The Heat Is Online

Drought Causes Blackouts In Chile


The New York Times, April 7, 1999

Authorities expanded planned power cuts across the country, including districts of Santiago, the capital, and warned of daily blackouts for a minimum of six to eight weeks. Other provincial towns and cities have had daily power cuts since last Wednesday. The blackouts are the results of equipment failure and a severe drought that reduced water for hydroelectric power dams. (Reuters)

Power Crisis: Industrialists Strike Back

The News Review -- The Chilean Newspaper in English, May 6, 1999

Industrialists Association president Felipa Lamarca blasted Chilean President Eduardo Frei on Thursday for threatening to halt the privatisation of public utilities if electricity generators did not take drastic measures to end nearly a month of power rationing…

Widespread public dissatisfaction with the administration’s management of the crisis prompted the President to draft legislation to resolve the country’s growing electricity deficit.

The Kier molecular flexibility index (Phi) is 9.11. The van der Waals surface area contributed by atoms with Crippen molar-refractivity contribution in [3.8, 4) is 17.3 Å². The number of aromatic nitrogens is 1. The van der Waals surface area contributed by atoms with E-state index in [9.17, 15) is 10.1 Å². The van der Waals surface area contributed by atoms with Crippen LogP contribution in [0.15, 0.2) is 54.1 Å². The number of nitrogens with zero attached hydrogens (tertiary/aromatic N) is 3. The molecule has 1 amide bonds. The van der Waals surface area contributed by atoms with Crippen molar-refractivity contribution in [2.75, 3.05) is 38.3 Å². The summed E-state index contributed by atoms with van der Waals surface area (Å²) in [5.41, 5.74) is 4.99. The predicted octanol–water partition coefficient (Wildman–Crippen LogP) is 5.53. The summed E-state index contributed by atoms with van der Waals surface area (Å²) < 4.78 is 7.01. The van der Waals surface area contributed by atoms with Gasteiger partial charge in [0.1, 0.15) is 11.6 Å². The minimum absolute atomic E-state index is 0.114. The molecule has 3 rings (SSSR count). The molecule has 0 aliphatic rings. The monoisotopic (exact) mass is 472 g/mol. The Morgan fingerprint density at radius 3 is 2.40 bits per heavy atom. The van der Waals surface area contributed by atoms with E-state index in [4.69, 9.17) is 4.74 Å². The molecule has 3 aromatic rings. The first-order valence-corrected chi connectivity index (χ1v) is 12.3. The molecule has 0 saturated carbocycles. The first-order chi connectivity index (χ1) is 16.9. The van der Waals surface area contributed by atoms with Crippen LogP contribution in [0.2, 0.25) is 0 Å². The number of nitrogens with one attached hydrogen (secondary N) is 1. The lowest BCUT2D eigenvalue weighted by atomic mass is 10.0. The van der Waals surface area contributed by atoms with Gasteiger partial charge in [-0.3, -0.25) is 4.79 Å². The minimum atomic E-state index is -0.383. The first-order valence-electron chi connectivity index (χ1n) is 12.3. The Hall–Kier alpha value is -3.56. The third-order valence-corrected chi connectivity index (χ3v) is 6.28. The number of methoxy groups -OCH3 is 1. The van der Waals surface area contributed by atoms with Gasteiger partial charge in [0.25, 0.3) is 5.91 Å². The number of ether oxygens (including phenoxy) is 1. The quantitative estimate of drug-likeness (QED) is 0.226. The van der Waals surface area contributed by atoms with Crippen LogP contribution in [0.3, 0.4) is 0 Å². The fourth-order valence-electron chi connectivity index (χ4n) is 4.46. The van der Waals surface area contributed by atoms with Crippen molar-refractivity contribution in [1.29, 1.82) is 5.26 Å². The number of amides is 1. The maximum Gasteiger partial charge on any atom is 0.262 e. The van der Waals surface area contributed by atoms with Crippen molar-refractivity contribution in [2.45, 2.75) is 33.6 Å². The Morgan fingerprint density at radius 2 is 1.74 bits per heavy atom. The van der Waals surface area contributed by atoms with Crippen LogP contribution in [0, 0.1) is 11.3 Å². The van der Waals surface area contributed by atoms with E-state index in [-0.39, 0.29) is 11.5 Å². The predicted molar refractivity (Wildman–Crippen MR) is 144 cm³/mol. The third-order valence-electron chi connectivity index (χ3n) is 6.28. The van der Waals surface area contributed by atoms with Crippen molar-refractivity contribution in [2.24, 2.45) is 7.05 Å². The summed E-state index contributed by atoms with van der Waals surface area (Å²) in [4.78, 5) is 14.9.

In a televised broadcast Monday night, Frei announced that a legislative package sent to Congress to increase state supervision of the electricity sector would be given "super urgent status." This means the Senate and Chamber of Deupties have 10 days each to discuss and vote upon the measure…The bills would…force generators to compensate customers for losses incurred as a result of the power outages.

Rationing is extended to six hours a day in Santiago when Endesa’s hydro power stations of Antuco, El Toro and El Abanico shutdown for lack of water. Daily blackouts in the capital have lasted from two to three hours.

Three years of drought have exhausted most of the reservoirs that supply hydroelectrinc plants which, in a normal year, produce 50 to 60 percent of Chile’s power.